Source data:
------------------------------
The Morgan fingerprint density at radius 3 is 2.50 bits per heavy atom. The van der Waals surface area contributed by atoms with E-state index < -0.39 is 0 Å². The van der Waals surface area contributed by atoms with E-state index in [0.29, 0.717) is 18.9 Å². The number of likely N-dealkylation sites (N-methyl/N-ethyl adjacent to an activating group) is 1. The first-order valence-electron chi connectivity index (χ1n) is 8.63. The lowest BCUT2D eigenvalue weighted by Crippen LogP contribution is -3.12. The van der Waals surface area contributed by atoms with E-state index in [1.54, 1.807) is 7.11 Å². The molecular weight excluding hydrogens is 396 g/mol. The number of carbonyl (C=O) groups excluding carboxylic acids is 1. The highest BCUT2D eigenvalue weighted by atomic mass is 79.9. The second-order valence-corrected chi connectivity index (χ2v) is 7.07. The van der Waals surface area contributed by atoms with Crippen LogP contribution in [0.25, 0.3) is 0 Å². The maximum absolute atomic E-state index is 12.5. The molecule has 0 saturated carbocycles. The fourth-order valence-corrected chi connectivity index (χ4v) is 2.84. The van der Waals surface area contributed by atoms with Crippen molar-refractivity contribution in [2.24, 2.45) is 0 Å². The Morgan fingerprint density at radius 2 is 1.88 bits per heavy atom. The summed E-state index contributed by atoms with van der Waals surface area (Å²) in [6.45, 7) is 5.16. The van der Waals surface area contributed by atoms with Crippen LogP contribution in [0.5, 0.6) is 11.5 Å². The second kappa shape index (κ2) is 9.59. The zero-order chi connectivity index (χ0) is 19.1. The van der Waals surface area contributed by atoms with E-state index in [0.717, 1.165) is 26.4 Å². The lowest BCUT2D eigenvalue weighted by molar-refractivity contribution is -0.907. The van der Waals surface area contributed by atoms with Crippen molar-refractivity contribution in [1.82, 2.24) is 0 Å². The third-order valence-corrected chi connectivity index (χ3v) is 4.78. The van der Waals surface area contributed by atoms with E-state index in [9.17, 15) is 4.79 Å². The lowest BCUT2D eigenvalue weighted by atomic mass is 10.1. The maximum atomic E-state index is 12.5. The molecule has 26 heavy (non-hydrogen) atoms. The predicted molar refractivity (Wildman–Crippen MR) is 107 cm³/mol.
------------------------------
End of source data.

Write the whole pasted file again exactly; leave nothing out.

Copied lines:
The Morgan fingerprint density at radius 3 is 2.50 bits per heavy atom. The van der Waals surface area contributed by atoms with E-state index < -0.39 is 0 Å². The van der Waals surface area contributed by atoms with E-state index in [0.29, 0.717) is 18.9 Å². The number of likely N-dealkylation sites (N-methyl/N-ethyl adjacent to an activating group) is 1. The first-order valence-electron chi connectivity index (χ1n) is 8.63. The lowest BCUT2D eigenvalue weighted by Crippen LogP contribution is -3.12. The van der Waals surface area contributed by atoms with E-state index in [1.54, 1.807) is 7.11 Å². The molecular weight excluding hydrogens is 396 g/mol. The number of carbonyl (C=O) groups excluding carboxylic acids is 1. The highest BCUT2D eigenvalue weighted by atomic mass is 79.9. The second-order valence-corrected chi connectivity index (χ2v) is 7.07. The van der Waals surface area contributed by atoms with Crippen LogP contribution in [0.25, 0.3) is 0 Å². The maximum absolute atomic E-state index is 12.5. The molecule has 0 saturated carbocycles. The fourth-order valence-corrected chi connectivity index (χ4v) is 2.84. The van der Waals surface area contributed by atoms with Crippen molar-refractivity contribution in [2.24, 2.45) is 0 Å². The Morgan fingerprint density at radius 2 is 1.88 bits per heavy atom. The summed E-state index contributed by atoms with van der Waals surface area (Å²) in [6.45, 7) is 5.16. The van der Waals surface area contributed by atoms with Crippen LogP contribution in [0.5, 0.6) is 11.5 Å². The second kappa shape index (κ2) is 9.59. The zero-order chi connectivity index (χ0) is 19.1. The van der Waals surface area contributed by atoms with E-state index in [0.717, 1.165) is 26.4 Å². The lowest BCUT2D eigenvalue weighted by molar-refractivity contribution is -0.907. The van der Waals surface area contributed by atoms with Crippen molar-refractivity contribution in [1.82, 2.24) is 0 Å². The third-order valence-corrected chi connectivity index (χ3v) is 4.78. The van der Waals surface area contributed by atoms with E-state index in [9.17, 15) is 4.79 Å². The lowest BCUT2D eigenvalue weighted by atomic mass is 10.1. The maximum atomic E-state index is 12.5. The molecule has 26 heavy (non-hydrogen) atoms. The predicted molar refractivity (Wildman–Crippen MR) is 107 cm³/mol.